The Bottom Line: It may have helped that I found myself relating very much to both main characters.
The use of little kids in movies is one thing that I've come to merely tolerate. They're a fact of silver screen life. But honestly, I prefer not to see them, even in their own context, because they've become so much of a cheap directorial tool. The usual little kid in movies is precocious, adorable, innocent of any and all wrongdoing, and in far too many instances, there strictly for metaphor. They're what talentless directors usually use when they can't convey sympathy through more conventional (read: difficult) means. Therefore, whenever I see a single-digit-aged minor onscreen, one of my first instincts is to hope an oversized bald eagle swoops in, mistaking it for its next meal.
It's very difficult to portray little kids the right way onscreen, but the few that work can be among the most memorable. The mischievous twins from The Parent Trap - either version - kind of pushed the envelope of what a good youngster portrayal should be, but ultimately, they worked. Kevin McAllister from the first two Home Alone movies is also a standout. And now we have Lilo Pelekai walking the fine line in Lilo and Stitch.
I may be being too complimentary here. In truth, I found Lilo's dialogue to be a little bit inconsistent - there are times when she seems far too wise and world-weary for a six-year-old. But in most respects, Lilo is spot on. She has no "aww" factor, no cute little kid traits which charm the grownups and get her out of trouble because she's just so gosh darn keeyoot! Within 15 minutes of her first appearance, Lilo beats up a girl for calling her weird, runs screaming around the house to avoid disciplining from her older sister/guardian, and generally sets herself up as an incorrigible brat. Granted, she's not a SPOILED brat - she lost her parents to a car accident and her 19-year-old big sister Nani, who is also her guardian, is struggling to make ends meet - but within those two scenes, we know we're going to be spared the walk down the precocious path other film kids of Lilo's ilk often take us down. Lilo is, in short, a real girl.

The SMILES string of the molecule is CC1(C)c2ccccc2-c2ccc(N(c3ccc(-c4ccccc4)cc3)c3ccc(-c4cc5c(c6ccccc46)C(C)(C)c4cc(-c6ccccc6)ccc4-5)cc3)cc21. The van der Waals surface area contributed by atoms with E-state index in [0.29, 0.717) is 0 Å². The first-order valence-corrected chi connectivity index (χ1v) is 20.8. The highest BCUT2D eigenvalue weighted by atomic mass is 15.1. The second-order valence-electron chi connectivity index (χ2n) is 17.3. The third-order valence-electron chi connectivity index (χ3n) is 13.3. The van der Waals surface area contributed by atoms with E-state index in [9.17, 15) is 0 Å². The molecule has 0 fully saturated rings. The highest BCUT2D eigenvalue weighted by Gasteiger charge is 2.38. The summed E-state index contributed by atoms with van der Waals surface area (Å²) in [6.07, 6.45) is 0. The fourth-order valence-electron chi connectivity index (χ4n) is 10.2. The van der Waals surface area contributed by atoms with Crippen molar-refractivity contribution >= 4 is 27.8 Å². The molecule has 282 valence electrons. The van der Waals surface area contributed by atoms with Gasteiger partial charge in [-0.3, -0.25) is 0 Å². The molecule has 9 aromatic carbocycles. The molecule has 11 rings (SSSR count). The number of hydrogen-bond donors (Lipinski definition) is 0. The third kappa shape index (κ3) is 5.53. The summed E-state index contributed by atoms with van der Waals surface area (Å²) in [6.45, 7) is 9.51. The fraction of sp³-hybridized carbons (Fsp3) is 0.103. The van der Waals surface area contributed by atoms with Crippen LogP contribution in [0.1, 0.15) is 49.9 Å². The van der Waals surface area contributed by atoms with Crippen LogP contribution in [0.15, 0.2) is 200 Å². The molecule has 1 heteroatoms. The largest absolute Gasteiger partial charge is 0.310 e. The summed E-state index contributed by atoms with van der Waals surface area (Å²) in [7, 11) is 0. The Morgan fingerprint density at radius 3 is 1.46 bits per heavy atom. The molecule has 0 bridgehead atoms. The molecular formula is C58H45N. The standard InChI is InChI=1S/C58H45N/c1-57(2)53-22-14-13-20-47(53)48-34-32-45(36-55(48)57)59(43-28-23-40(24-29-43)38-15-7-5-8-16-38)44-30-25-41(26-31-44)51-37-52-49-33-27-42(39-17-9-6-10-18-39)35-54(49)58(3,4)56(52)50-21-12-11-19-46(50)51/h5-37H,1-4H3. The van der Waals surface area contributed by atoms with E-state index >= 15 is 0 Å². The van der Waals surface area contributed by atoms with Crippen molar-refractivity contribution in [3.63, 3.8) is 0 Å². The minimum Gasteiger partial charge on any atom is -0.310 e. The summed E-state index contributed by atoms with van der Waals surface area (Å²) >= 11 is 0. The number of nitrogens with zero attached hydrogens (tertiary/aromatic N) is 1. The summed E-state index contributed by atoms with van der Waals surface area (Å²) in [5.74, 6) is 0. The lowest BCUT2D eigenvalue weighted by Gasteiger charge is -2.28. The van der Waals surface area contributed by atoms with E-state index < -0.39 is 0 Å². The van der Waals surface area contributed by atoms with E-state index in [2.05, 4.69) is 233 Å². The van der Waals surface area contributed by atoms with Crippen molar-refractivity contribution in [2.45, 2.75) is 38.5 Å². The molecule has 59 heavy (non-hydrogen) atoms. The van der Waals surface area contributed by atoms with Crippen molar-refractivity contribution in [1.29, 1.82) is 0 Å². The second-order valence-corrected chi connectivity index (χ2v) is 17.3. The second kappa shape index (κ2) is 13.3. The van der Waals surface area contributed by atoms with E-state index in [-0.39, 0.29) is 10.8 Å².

Lilo and Stitch is about a pair of societal black sheep who find love and understanding in one another. So it's kind of appropriate that Lilo and Stitch would be seen as the black sheep of Disney's once-invincible animation cannon. Lilo and Stitch takes place in the modern era, as opposed to the 1600's or sometime before. It is hand-drawn, an increasing rarity in an era of CGI. It was created with a great respect for the culture of Hawaii's native population. It takes place in Hawaii. It has no real villains - even Gantu, the character whose actions are the most obviously villainous, seems to be performing more out of a sense of obligation more than anything.
The other half of Lilo and Stitch's namesake has a different origin story surrounding his destructive tendencies. Stitch was developed in a lab on a different planet by evil genius Jumba Jookiba. He was meant to have no higher purpose than the full-scale destruction of large cities ("...Where he will back up the sewers, reverse street signs, and steal everyone's left shoe!" Jookiba explains). Well, this this turns out to be illegal on the alien world, Jookiba is imprisoned for it, and Stitch is exiled and finds his way to Earth after escaping. Getting mistaken for a very ugly dog, Stitch is adopted by Lilo after Nani overhears her wishing for a friend over Stitch's escape ship, which was itself mistaken for a falling star. While Stitch first intends to use Lilo and Nani to hide from Jookiba - who was released from jail in order to retrieve him - and his assistant Pleakley, he eventually develops feelings for Lilo and overrides his destructive programming.